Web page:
I've heard of irons that are even better than the Hakko/similar models in terms of where the heating element's located, other features... but I don't have much expertise in the field and haven't seen a need for those. As far as I'm concerned, $100 is as high as you need to go for now, and $50 can probably get you set up with a solid iron.

u/demevalos · 1 pointr/headphones

Do you have a soldering iron at hand already? I wouldn't recommend this as your first soldering ever, they're pretty small connections and if you heat up the wrong part for too long you can damage them permanently. It takes a good amount of looking through the forums and researching but it can be done. I didn't have much soldering experience beforehand but I modded a different pair first to really figure out the wiring situation. I bought this soldering iron to do it and it works really well and I've been using it since for a bunch of other things. Just look up some tutorials on learning to solder before buying it to see if you think you can do it.

I wouldn't recommend that cable I have pictured, it's pretty hard to carry around and it makes a ton of noise when you tap it. I started making my own cables, which is a whole other process, but also a great way to learn soldering without the chance of fucking anything up.

I modded the hole slightly differently than how I saw other people doing it. Most people use a dremel to widen the hole a bit to get the jack to fit, but I didn't have one, so I ended up melting the edges a bit with my soldering iron. Would not recommend, it was super messy and probably dangerous.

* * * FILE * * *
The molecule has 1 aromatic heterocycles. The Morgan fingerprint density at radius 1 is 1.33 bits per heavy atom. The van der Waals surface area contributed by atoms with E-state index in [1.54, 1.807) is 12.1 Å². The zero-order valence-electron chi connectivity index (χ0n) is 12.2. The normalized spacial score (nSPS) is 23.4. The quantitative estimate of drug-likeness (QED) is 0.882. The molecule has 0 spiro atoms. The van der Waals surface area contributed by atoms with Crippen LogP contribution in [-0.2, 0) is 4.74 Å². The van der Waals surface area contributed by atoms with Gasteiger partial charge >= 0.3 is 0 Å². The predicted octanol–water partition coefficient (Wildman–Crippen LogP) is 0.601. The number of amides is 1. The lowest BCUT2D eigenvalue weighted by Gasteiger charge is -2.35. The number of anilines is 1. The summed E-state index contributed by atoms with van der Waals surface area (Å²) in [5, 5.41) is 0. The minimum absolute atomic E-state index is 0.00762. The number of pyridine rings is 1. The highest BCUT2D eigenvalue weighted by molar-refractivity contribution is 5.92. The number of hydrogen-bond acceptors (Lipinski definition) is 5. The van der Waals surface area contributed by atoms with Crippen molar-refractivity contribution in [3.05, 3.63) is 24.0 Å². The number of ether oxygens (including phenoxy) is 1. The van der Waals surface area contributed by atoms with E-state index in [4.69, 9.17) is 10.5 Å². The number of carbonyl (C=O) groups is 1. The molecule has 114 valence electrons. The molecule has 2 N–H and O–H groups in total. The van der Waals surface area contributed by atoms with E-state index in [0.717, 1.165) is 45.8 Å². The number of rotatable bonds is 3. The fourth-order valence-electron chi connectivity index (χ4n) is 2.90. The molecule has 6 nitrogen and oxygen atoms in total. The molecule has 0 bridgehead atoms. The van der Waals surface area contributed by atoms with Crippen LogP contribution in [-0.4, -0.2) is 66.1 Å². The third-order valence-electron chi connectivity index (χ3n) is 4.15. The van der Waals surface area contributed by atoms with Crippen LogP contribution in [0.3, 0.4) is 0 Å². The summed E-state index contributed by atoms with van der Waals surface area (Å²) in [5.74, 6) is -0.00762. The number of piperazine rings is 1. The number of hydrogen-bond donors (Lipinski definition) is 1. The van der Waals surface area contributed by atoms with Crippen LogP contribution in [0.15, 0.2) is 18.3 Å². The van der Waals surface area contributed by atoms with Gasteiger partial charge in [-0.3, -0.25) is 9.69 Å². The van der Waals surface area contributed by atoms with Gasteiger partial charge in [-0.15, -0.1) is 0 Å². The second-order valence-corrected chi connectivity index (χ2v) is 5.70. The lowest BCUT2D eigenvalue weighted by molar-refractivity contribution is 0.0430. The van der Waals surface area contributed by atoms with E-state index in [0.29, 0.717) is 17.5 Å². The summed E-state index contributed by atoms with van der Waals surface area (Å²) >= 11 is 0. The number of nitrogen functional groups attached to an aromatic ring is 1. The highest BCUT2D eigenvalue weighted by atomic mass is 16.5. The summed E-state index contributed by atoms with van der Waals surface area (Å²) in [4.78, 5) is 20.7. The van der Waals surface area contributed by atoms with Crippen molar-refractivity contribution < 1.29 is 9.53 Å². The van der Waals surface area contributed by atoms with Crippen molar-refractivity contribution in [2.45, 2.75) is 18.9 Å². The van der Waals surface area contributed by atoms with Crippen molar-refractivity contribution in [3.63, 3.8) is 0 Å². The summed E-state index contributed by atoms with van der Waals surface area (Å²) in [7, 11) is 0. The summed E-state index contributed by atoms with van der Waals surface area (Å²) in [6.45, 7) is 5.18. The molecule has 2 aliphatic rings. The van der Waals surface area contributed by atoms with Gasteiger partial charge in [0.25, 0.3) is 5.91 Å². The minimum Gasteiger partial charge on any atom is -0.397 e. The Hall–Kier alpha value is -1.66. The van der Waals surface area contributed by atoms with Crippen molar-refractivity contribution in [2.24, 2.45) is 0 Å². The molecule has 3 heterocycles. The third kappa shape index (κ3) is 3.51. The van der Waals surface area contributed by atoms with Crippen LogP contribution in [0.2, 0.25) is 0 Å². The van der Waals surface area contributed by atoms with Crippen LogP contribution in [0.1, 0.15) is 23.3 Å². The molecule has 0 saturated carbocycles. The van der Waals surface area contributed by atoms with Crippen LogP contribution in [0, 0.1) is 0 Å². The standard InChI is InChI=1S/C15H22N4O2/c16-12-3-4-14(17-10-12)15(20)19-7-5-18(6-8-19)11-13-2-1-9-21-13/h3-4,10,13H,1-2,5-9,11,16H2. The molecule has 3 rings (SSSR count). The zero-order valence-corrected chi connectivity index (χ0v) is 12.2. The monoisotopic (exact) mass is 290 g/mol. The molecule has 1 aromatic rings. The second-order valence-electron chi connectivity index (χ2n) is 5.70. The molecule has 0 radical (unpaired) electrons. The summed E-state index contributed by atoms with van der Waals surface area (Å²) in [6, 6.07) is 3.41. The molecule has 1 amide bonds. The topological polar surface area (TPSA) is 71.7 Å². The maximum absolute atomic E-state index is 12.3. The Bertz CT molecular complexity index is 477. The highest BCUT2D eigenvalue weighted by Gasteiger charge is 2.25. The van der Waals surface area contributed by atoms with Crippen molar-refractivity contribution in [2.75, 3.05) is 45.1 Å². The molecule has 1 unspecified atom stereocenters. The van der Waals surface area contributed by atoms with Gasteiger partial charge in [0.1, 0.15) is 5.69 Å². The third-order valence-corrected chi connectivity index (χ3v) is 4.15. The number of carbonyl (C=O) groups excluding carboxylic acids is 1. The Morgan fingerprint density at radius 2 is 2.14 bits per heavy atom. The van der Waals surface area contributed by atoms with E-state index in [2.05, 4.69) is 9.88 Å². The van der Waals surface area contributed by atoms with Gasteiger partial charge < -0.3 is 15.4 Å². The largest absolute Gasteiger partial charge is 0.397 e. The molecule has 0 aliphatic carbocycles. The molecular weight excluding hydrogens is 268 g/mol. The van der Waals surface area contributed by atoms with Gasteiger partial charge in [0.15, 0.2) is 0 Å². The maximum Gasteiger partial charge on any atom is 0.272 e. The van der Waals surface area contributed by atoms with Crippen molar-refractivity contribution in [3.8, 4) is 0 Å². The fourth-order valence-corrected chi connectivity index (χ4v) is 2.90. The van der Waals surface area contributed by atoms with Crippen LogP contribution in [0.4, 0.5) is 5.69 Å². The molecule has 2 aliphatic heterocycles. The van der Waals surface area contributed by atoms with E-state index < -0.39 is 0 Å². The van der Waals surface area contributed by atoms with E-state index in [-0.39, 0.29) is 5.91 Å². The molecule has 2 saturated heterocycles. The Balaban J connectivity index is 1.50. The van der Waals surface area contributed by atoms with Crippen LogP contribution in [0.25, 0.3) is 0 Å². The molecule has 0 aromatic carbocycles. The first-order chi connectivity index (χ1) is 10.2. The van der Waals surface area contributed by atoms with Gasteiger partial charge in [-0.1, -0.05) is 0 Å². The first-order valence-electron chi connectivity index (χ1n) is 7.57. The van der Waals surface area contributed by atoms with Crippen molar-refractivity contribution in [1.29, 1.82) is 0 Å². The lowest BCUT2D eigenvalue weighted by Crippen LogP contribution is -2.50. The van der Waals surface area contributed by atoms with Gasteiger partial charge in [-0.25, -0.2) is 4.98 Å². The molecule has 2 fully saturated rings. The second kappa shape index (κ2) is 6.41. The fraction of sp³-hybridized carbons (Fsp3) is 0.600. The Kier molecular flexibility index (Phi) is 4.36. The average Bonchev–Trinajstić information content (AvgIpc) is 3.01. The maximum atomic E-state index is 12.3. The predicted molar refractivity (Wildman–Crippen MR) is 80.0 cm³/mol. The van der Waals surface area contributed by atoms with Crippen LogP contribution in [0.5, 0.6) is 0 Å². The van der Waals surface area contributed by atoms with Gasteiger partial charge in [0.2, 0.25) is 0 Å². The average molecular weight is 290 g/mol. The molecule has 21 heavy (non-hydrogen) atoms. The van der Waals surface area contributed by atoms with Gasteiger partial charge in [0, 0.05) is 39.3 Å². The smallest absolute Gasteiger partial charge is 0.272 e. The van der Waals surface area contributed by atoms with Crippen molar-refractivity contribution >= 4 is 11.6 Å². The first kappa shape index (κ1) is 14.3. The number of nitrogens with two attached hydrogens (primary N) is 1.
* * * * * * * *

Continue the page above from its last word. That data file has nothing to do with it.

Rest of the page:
You can ask me anything you need to here and I'll help you out, the process was tough without anyone to walk me through it so I know how it feels, but it's amazing when it's done. Very accomplished feeling.

u/Bilbo_Fraggins · 1 pointr/fpvracing is the best value iron IMHO. I have one I keep at the office and a ~$100 Hakko at home, and find them to be about equivalent so far.

I'd recommend picking up a cheap tip set as well. They won't last forever, but good for light use to figure out which ones work best (usually chisel tip style) and you can replace the ones you wear out with better ones.

You'll also need some solder ( or this is a lifetime supply of good stuff) and tweezers at minimum, and there's more stuff that's useful too, especially side cutters and solder wick.

u/Rocksteady2R · 2 pointsr/electronics

a) yes, it seems pretty much the same. For the most uses, most DMMs (Digital Multi Meter) will work just fine. Your basic needs are to have a couple of different ranges for both voltage and ampacity readings (i'm refering to the accuracy of the readings here... a DVM generally has 3 or 4 characters on the screen to describe the charactieristic. one range will cover, let's say up to 2 millivolts, and the next will cover up to 2 volts, the next up to 20... you'll figure it out). another major tool on the DVM is an audible continuity tester. these just make a tone when you have a clean circuit path between points a and b. Big help. That one you linked up seems pretty decent.... when you start wiring houses or something, then you can think about upgradign into a fluke handheld or a benchtop if you're doing big fancy circuits, but that'd be fine for quite a while.